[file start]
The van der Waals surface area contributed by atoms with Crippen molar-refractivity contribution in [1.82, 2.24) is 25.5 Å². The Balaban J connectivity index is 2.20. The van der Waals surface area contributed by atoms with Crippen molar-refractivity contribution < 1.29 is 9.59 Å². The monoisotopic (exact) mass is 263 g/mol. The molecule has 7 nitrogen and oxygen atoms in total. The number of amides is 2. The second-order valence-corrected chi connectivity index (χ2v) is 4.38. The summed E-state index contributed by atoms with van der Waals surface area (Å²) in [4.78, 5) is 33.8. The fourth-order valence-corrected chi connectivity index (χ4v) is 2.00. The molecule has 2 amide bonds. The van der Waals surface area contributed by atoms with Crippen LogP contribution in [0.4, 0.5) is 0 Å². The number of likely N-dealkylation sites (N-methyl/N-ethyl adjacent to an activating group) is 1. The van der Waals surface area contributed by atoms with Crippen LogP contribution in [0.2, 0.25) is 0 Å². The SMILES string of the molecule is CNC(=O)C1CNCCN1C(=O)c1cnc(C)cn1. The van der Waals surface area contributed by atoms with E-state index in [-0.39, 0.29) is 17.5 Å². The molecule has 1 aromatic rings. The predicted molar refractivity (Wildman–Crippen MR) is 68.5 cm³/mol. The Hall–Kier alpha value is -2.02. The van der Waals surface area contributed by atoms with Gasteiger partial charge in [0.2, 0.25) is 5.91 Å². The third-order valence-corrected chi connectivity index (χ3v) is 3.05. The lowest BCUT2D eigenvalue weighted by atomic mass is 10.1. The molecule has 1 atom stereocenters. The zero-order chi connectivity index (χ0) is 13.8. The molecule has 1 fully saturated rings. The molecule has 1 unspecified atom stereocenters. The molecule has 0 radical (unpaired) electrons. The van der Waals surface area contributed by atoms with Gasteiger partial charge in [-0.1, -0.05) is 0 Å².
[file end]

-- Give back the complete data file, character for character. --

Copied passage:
The van der Waals surface area contributed by atoms with Crippen molar-refractivity contribution in [1.82, 2.24) is 25.5 Å². The Balaban J connectivity index is 2.20. The van der Waals surface area contributed by atoms with Crippen molar-refractivity contribution < 1.29 is 9.59 Å². The monoisotopic (exact) mass is 263 g/mol. The molecule has 7 nitrogen and oxygen atoms in total. The number of amides is 2. The second-order valence-corrected chi connectivity index (χ2v) is 4.38. The summed E-state index contributed by atoms with van der Waals surface area (Å²) in [4.78, 5) is 33.8. The fourth-order valence-corrected chi connectivity index (χ4v) is 2.00. The molecule has 2 amide bonds. The van der Waals surface area contributed by atoms with Crippen LogP contribution in [0.4, 0.5) is 0 Å². The number of likely N-dealkylation sites (N-methyl/N-ethyl adjacent to an activating group) is 1. The van der Waals surface area contributed by atoms with Crippen LogP contribution in [0.2, 0.25) is 0 Å². The SMILES string of the molecule is CNC(=O)C1CNCCN1C(=O)c1cnc(C)cn1. The van der Waals surface area contributed by atoms with E-state index in [-0.39, 0.29) is 17.5 Å². The molecule has 1 aromatic rings. The predicted molar refractivity (Wildman–Crippen MR) is 68.5 cm³/mol. The Hall–Kier alpha value is -2.02. The van der Waals surface area contributed by atoms with Gasteiger partial charge in [0.2, 0.25) is 5.91 Å². The third-order valence-corrected chi connectivity index (χ3v) is 3.05. The lowest BCUT2D eigenvalue weighted by atomic mass is 10.1. The molecule has 1 atom stereocenters. The zero-order chi connectivity index (χ0) is 13.8. The molecule has 1 fully saturated rings. The molecule has 1 unspecified atom stereocenters. The molecule has 0 radical (unpaired) electrons. The van der Waals surface area contributed by atoms with Gasteiger partial charge in [-0.1, -0.05) is 0 Å².